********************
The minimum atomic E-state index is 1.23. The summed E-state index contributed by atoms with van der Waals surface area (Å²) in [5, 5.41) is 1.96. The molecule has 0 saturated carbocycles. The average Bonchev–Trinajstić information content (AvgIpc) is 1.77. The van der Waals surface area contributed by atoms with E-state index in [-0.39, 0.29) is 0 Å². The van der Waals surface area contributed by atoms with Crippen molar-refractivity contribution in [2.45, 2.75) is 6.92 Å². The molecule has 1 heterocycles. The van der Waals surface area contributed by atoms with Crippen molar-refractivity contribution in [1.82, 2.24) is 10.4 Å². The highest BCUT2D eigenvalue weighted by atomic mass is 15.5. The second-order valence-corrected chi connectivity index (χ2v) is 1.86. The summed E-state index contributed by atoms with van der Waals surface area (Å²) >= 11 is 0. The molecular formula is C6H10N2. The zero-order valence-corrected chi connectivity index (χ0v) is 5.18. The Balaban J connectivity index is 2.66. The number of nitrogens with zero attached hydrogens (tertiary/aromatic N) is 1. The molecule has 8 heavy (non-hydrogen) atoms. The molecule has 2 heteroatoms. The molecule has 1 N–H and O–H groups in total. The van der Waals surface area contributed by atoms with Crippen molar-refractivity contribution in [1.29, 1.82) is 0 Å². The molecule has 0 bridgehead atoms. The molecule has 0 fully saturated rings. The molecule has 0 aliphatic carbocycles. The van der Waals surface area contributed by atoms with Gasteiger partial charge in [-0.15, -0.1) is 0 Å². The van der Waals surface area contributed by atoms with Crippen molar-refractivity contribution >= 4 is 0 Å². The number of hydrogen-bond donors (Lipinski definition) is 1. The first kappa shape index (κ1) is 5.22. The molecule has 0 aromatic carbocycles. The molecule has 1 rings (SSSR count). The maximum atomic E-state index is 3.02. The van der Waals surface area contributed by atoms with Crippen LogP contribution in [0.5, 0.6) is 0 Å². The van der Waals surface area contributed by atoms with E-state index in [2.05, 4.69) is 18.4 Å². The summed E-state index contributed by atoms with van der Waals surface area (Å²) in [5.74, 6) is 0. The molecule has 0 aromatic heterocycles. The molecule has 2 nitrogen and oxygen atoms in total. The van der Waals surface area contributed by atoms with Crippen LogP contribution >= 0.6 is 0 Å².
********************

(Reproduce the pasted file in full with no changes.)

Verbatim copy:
The minimum atomic E-state index is 1.23. The summed E-state index contributed by atoms with van der Waals surface area (Å²) in [5, 5.41) is 1.96. The molecule has 0 saturated carbocycles. The average Bonchev–Trinajstić information content (AvgIpc) is 1.77. The van der Waals surface area contributed by atoms with E-state index in [-0.39, 0.29) is 0 Å². The van der Waals surface area contributed by atoms with Crippen molar-refractivity contribution in [2.45, 2.75) is 6.92 Å². The molecule has 1 heterocycles. The van der Waals surface area contributed by atoms with Crippen molar-refractivity contribution in [1.82, 2.24) is 10.4 Å². The highest BCUT2D eigenvalue weighted by atomic mass is 15.5. The second-order valence-corrected chi connectivity index (χ2v) is 1.86. The summed E-state index contributed by atoms with van der Waals surface area (Å²) >= 11 is 0. The molecular formula is C6H10N2. The zero-order valence-corrected chi connectivity index (χ0v) is 5.18. The Balaban J connectivity index is 2.66. The number of nitrogens with zero attached hydrogens (tertiary/aromatic N) is 1. The molecule has 8 heavy (non-hydrogen) atoms. The molecule has 2 heteroatoms. The molecule has 1 N–H and O–H groups in total. The van der Waals surface area contributed by atoms with Crippen molar-refractivity contribution in [1.29, 1.82) is 0 Å². The molecule has 0 bridgehead atoms. The molecule has 0 fully saturated rings. The molecule has 0 aliphatic carbocycles. The van der Waals surface area contributed by atoms with Gasteiger partial charge in [-0.15, -0.1) is 0 Å². The van der Waals surface area contributed by atoms with Crippen molar-refractivity contribution >= 4 is 0 Å². The number of hydrogen-bond donors (Lipinski definition) is 1. The first kappa shape index (κ1) is 5.22. The molecule has 0 aromatic carbocycles. The molecule has 1 rings (SSSR count). The maximum atomic E-state index is 3.02. The van der Waals surface area contributed by atoms with Crippen LogP contribution in [0.5, 0.6) is 0 Å². The van der Waals surface area contributed by atoms with E-state index in [2.05, 4.69) is 18.4 Å². The summed E-state index contributed by atoms with van der Waals surface area (Å²) in [5.74, 6) is 0. The molecule has 0 aromatic heterocycles. The molecule has 2 nitrogen and oxygen atoms in total. The van der Waals surface area contributed by atoms with Crippen LogP contribution >= 0.6 is 0 Å².